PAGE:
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A Voice That Carries

When Bebe Moore Campbell Speaks--and Writes--She Traverses a Variety of Emotional and Societal Terrain, Including African American Life.

March 13, 1998|LYNELL GEORGE | TIMES STAFF WRITER

When we think about voice--an author's voice to be precise--it's beyond the sound that emerges from the mouth, the manner in which he or she might orally shape a story, its rests, its stresses. It is about one's bearing and authority, about claiming emotional territory and doing so with unmitigated confidence.

All this, of late, is what is threading through Bebe Moore Campbell's consciousness. Messages. Modeling. Resonance. All of it in the last few days and moments before her own book tour commences, the one-woman roadshow to promote her new novel, "Singing in the Comeback Choir" (Putnam).

In the waning quiet there's some prep work, centering to tend to. Campbell's just finished reading "Paradise," Toni Morrison's latest, long-awaited message to her masses. And she's sort of lit with it, flush, like one is after a long hard run. ("She gave me permission to be, just her being there," Campbell says as if lifted by a charismatic's lesson.) Consequently, it's the first business to dispense with, as if checking in on the whereabouts of a mutual friend: "Have you read it yet?" she implores, peering through stylishly thick, black-framed oval lenses.

"The thing that I love about Toni is that she doesn't have to stay in one place," continues Campbell, dressed demurely in shades of gunmetal gray, a black cloche set round the tops of her ears. She settles into a corner away from the reggae-splashing speakers tucked throughout Coley's Jamaican Kitchen, a quick coast from her View Park home. "That she refuses to stay in one place. That we have to come along with her. I like her attitude, it's like: I'm going over here now; you people just have to catch up with me."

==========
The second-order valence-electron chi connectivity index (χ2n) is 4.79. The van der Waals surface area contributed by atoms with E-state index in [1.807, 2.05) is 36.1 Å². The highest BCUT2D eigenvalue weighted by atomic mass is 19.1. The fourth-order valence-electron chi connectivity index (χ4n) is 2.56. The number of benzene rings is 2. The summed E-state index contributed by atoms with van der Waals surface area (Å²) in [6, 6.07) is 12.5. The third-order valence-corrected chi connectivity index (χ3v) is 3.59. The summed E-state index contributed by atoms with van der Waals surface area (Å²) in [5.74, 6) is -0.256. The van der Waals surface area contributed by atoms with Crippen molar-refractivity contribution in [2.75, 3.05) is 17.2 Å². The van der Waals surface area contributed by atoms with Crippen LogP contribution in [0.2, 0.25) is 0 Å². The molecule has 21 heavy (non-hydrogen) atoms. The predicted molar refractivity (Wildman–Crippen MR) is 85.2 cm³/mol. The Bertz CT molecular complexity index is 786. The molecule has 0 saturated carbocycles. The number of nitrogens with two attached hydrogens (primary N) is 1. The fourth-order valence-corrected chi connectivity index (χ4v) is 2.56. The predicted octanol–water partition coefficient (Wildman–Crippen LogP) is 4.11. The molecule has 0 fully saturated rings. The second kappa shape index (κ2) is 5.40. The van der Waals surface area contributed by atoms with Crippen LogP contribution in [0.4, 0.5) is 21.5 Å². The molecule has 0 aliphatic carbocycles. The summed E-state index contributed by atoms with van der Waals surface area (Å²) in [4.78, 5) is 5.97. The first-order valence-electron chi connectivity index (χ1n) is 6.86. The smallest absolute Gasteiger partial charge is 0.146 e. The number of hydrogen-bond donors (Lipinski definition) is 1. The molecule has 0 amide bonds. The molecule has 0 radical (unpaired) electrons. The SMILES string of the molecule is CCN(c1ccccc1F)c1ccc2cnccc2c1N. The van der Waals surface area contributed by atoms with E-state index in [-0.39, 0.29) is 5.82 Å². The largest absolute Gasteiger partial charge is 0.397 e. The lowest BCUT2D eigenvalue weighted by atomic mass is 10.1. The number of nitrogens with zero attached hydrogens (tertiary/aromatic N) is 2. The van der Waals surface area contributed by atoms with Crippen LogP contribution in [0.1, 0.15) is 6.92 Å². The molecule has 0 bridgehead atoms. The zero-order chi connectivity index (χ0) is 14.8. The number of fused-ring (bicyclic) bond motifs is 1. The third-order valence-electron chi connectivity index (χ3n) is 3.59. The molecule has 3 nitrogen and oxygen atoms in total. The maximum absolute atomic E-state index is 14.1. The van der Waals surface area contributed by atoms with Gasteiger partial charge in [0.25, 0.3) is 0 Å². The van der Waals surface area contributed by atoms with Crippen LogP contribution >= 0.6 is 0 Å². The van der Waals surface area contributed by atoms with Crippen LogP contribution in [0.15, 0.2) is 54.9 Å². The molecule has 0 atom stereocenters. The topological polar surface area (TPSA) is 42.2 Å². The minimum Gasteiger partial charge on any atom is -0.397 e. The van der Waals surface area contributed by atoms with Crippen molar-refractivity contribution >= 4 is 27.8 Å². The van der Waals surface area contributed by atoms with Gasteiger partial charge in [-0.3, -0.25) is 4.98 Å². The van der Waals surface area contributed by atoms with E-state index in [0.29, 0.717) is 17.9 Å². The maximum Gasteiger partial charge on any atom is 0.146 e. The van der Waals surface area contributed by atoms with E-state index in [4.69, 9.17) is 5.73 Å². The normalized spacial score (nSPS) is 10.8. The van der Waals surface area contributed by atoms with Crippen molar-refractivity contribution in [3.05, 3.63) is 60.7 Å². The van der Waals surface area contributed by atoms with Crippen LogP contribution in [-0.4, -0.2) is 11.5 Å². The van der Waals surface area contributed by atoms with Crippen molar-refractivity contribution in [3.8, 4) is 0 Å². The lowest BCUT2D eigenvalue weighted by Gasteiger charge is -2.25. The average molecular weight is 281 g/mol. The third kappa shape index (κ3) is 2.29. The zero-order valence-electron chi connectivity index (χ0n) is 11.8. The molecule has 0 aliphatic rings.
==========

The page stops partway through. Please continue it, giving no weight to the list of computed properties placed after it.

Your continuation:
Campbell's voice--her speaking one--sounds like drizzled honey. Her homes have somehow stuck to it, wound themselves within it: It struts with a bit of Philadelphia, the sway of North Carolina, Atlanta and a sprinkling of Southern California spring laced through.

Her author's voice is equally varied and before lighting on fiction had traveled through the worlds of political commentary, nonfiction and memoir. Consequently, her novels are threaded through with unwieldy sociopolitical preoccupations of the moment--race, class and gender politics, to name a few.

Campbell's concerned about message and point of view as a way to elevate popular fiction. And thus, though lyric in moments, her earlier two novels, "Your Blues Ain't Like Mine" and "Brothers and Sisters" (Putnam, 1992, 1994), are issue-weighty--full of jangled nerves and sharp edges.

Race, and the politics around it, is obviously still something that compels Campbell, but this time, at 48, the married mother of two kids, she's homing in on a way to write about it more metaphorically, letting it burrow itself beneath the story--just as it does within so much of our lives: We know about it when we step on it.

The new book dips in and out of the disparate, suddenly merging priorities of Maxine McCoy, a late-30ish executive producer in L.A. who's dodging her way through a maze of mishaps on the TV talk-show circuit.

As a black woman, Maxine plays corporate hardball in virtual isolation. At the same time, she's wrapped in worry about her teetering marriage, her child on the way--all at the very moment she's suddenly pulled back to her old Philly neighborhood, to the heart of a decaying inner city and to her grandmother who is ill, but more infuriatingly, obstinate.

Set on whittling away what's left of her life with cigarettes and scotch, the once great and now self-silenced singer, Malindy Walker, is left like the rest on Sutherland Street to figure out why everyone has seen fit to desert them.

"Comeback" is a book infused with sweet-scented homilies. The book's strength is its conversation: chattering gossips, know-it-alls, been-through-it-alls. It's full of women who stuff their drawers with buttons and pencils and decorate their coffee tables with years' worth of Jet magazines, arranged like a centerpiece fan. It's a tight clutch of men, women, "grandmothers, bilingual women fluent in English and Leather Belt," telling their stories 'round a kitchen table, cajoling, "Whatcha know good?" arguing about nothing and everything--remarkably familiar voices that scare up history and home.

"I think of our neighborhoods as a beat-up old singer, like Lindy, down-and-out, lost her voice, out of tune," says Campbell, "and we need a vocal coach . . . someone to take us through the paces, up and down the scale."

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